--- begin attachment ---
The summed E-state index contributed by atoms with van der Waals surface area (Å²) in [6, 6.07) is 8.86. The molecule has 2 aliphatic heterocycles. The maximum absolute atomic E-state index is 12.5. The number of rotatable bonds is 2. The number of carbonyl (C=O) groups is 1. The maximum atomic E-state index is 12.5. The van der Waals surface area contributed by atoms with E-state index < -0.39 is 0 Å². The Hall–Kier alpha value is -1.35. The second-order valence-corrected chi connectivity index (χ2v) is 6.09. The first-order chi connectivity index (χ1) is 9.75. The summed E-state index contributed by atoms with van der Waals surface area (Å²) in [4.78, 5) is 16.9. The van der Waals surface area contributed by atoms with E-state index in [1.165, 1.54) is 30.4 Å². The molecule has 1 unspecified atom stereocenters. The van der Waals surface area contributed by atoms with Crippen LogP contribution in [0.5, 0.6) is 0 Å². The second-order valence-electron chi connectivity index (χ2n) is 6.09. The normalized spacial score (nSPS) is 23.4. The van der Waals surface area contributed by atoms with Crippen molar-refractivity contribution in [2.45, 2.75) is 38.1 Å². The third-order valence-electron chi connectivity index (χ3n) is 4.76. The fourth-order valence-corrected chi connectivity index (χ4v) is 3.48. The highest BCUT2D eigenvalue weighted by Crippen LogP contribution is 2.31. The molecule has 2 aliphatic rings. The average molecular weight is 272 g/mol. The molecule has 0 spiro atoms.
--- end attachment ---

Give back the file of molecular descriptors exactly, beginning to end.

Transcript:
The summed E-state index contributed by atoms with van der Waals surface area (Å²) in [6, 6.07) is 8.86. The molecule has 2 aliphatic heterocycles. The maximum absolute atomic E-state index is 12.5. The number of rotatable bonds is 2. The number of carbonyl (C=O) groups is 1. The maximum atomic E-state index is 12.5. The van der Waals surface area contributed by atoms with E-state index < -0.39 is 0 Å². The Hall–Kier alpha value is -1.35. The second-order valence-corrected chi connectivity index (χ2v) is 6.09. The first-order chi connectivity index (χ1) is 9.75. The summed E-state index contributed by atoms with van der Waals surface area (Å²) in [4.78, 5) is 16.9. The van der Waals surface area contributed by atoms with E-state index in [1.165, 1.54) is 30.4 Å². The molecule has 1 unspecified atom stereocenters. The van der Waals surface area contributed by atoms with Crippen LogP contribution in [0.5, 0.6) is 0 Å². The second-order valence-electron chi connectivity index (χ2n) is 6.09. The normalized spacial score (nSPS) is 23.4. The van der Waals surface area contributed by atoms with Crippen molar-refractivity contribution in [2.45, 2.75) is 38.1 Å². The third-order valence-electron chi connectivity index (χ3n) is 4.76. The fourth-order valence-corrected chi connectivity index (χ4v) is 3.48. The highest BCUT2D eigenvalue weighted by Crippen LogP contribution is 2.31. The molecule has 2 aliphatic rings. The average molecular weight is 272 g/mol. The molecule has 0 spiro atoms.